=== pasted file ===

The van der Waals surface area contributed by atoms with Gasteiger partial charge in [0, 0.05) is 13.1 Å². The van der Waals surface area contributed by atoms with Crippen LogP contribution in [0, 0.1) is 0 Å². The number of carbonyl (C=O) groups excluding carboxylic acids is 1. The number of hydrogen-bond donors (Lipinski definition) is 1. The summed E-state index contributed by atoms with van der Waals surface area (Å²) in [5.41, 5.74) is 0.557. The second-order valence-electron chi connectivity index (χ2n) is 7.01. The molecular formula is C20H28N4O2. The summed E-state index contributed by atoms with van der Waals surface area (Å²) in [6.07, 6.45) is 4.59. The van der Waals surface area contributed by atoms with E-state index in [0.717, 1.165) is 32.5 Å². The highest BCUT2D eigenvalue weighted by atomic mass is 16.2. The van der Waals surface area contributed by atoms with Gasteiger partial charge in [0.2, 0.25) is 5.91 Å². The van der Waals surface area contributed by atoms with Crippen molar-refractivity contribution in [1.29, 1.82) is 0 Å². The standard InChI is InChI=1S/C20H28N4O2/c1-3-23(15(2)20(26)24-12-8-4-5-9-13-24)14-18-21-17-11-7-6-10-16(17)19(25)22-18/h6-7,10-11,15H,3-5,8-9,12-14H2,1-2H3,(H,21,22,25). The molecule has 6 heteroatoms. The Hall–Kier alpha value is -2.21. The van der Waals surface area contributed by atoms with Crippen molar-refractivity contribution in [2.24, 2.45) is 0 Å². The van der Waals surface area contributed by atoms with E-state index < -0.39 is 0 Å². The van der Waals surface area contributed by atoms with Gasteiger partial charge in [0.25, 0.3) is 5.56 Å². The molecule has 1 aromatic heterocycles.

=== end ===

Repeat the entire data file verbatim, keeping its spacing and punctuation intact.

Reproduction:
The van der Waals surface area contributed by atoms with Gasteiger partial charge in [0, 0.05) is 13.1 Å². The van der Waals surface area contributed by atoms with Crippen LogP contribution in [0, 0.1) is 0 Å². The number of carbonyl (C=O) groups excluding carboxylic acids is 1. The number of hydrogen-bond donors (Lipinski definition) is 1. The summed E-state index contributed by atoms with van der Waals surface area (Å²) in [5.41, 5.74) is 0.557. The second-order valence-electron chi connectivity index (χ2n) is 7.01. The molecular formula is C20H28N4O2. The summed E-state index contributed by atoms with van der Waals surface area (Å²) in [6.07, 6.45) is 4.59. The van der Waals surface area contributed by atoms with E-state index in [0.717, 1.165) is 32.5 Å². The highest BCUT2D eigenvalue weighted by atomic mass is 16.2. The van der Waals surface area contributed by atoms with Gasteiger partial charge in [0.2, 0.25) is 5.91 Å². The van der Waals surface area contributed by atoms with Crippen molar-refractivity contribution in [1.29, 1.82) is 0 Å². The standard InChI is InChI=1S/C20H28N4O2/c1-3-23(15(2)20(26)24-12-8-4-5-9-13-24)14-18-21-17-11-7-6-10-16(17)19(25)22-18/h6-7,10-11,15H,3-5,8-9,12-14H2,1-2H3,(H,21,22,25). The molecule has 6 heteroatoms. The Hall–Kier alpha value is -2.21. The van der Waals surface area contributed by atoms with Crippen molar-refractivity contribution in [2.24, 2.45) is 0 Å². The van der Waals surface area contributed by atoms with E-state index < -0.39 is 0 Å². The van der Waals surface area contributed by atoms with Gasteiger partial charge in [0.25, 0.3) is 5.56 Å². The molecule has 1 aromatic heterocycles.